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The views expressed represent the Manager's assessment of the market environment as of June 2014, and should not be considered a recommendation to buy, hold, or sell any security, and should not be relied on as research or investment advice. Views are subject to change without notice and may not reflect the Manager's views.

Carefully consider the Funds' investment objectives, risk factors, charges, and expenses before investing. This and other information can be found in the Funds' prospectuses and their summary prospectuses, which may be obtained by visiting the fund literature page or calling 800 523-1918. Investors should read the prospectus and the summary prospectus carefully before investing.



Investing involves risk, including the possible loss of principal.

Past performance does not guarantee future results.

Index performance returns do not reflect any management fees, transaction costs, or expenses. Indices are unmanaged and one cannot invest directly in an index.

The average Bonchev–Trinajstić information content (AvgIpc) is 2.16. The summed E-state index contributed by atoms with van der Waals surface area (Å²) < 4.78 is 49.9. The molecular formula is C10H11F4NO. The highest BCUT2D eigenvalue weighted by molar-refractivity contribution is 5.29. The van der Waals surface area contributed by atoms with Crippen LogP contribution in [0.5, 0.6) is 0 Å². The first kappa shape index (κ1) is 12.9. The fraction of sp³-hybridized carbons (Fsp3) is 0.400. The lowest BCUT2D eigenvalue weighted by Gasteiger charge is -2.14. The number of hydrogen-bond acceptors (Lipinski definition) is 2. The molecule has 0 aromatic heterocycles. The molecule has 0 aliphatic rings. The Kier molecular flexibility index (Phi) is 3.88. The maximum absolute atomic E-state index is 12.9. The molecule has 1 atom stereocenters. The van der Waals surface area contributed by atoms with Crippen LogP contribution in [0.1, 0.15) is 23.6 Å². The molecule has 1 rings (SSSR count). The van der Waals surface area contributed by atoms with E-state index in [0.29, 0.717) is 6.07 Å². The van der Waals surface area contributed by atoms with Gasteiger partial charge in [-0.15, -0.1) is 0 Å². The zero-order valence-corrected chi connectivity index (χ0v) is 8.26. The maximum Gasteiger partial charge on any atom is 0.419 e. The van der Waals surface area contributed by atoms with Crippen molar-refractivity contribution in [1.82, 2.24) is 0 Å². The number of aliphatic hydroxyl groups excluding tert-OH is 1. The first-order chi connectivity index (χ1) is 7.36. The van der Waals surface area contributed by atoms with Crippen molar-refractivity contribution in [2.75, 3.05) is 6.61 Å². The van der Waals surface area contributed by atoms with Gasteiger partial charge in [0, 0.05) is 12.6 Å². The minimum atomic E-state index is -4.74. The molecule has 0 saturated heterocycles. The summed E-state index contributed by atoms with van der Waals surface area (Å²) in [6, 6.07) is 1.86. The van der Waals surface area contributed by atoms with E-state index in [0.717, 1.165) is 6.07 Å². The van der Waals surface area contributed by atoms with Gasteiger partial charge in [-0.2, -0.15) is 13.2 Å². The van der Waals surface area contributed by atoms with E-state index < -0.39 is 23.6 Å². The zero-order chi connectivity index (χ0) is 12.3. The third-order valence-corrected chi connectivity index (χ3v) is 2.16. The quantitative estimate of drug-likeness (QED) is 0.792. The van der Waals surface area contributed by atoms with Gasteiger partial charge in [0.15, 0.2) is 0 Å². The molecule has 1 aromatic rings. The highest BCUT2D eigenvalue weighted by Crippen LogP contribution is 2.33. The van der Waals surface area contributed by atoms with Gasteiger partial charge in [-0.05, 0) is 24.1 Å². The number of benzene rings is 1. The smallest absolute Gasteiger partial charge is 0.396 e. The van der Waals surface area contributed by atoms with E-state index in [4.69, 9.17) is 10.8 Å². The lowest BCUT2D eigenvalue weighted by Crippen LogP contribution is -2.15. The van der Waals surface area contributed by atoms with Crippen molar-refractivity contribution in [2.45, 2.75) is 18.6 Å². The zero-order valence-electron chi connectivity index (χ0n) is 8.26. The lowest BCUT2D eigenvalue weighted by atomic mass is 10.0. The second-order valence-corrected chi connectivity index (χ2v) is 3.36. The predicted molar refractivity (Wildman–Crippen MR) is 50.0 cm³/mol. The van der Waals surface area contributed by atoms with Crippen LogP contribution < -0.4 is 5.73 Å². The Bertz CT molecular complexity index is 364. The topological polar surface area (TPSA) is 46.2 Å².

Diversification may not protect against market risk.

Fixed income securities and bond funds can lose value, and investors can lose principal, as interest rates rise. They also may be affected by economic conditions that hinder an issuer’s ability to make interest and principal payments on its debt. The Funds may also be subject to prepayment risk, the risk that the principal of a fixed income security that is held by the Funds may be prepaid prior to maturity, potentially forcing the Funds to reinvest that money at a lower interest rate.

High yielding, noninvestment grade bonds (junk bonds) involve higher risk than investment grade bonds.

The Mortgage Bankers Association Refinance Index provides a weekly measure of all applications submitted to refinance an existing mortgage, including conventional and government refinances.



Ion Dan is a Senior Structured Product Analyst and Trader for Delaware Investments